From fuel to food

The food hub aims to attract various food companies. Credit: Port of Rotterdam The food hub aims to attract various food companies. Credit: Port of Rotterdam

COMMENT: Rotterdam’s recent announcement that it is developing a 60-hectare ‘Food Hub’ at the entrance to Maasvlakte is interesting, both because of the concept and of the history of the site, writes Peter de Langen.

The industrial site will be developed to offer optimal facilities for ‘agrofood’ companies and will have multiple berths for container vessels and inland vessels, with special facilities for refrigerated cargo. The idea is that containers arriving at the Maasvlakte container terminals will move by ship to the food hub, while direct (shortsea) connections to the food hub are also planned. The intra-port container flow by water is interesting as the road distance between the deepsea container terminals and the site of the food hub is less than 15 kilometres.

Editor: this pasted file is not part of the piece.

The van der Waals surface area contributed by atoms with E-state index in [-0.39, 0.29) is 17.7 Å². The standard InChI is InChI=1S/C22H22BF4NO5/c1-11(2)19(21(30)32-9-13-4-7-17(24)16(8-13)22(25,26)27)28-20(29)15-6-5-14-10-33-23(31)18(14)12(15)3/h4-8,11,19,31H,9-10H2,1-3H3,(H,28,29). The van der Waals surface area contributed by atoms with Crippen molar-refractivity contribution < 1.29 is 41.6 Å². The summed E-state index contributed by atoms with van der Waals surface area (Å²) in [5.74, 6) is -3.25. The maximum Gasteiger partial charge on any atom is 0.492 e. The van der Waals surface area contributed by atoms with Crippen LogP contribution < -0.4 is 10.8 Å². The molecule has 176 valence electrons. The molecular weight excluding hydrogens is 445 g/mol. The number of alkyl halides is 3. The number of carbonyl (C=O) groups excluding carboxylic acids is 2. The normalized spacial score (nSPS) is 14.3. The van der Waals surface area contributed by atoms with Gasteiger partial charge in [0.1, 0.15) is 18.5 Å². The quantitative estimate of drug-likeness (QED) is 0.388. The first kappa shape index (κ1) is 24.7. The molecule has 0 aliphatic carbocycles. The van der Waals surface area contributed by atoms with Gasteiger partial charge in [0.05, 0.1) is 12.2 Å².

The concept also entails locating warehouses and processing facilities next to the quays. The first tenant is a fruit juice company that will produce juice for the European market in Rotterdam, instead of relying on imports.

This development is interesting in that the ‘food hub’ concept is based on a ‘launching customer’ and broadened to create synergies through co-locating related food companies. Thus, the food hub is not a one-off deal for one customer but aims to attract various food companies. Conceptually, this approach can be positioned as the middle ground between a fully ‘responsive’ port development, in which tailor-made deals are created based on the individual demands of customers, and a ‘design approach’ in which the port development company designs the future land use and tries to attract companies that fit with their design. The in-between approach followed by port of Rotterdam is in my view better than the ‘responsive’ or ‘design’ approach.

The development is also noteworthy given the history of the site: it has been idle for 50 years during which time various potential projects have tanked, including a steel terminal, a chemical plant, an LNG terminal and a large-scale tank terminal. This history of the site is a very clear case to underline the need for sufficiently ‘responsive’ port development.

 

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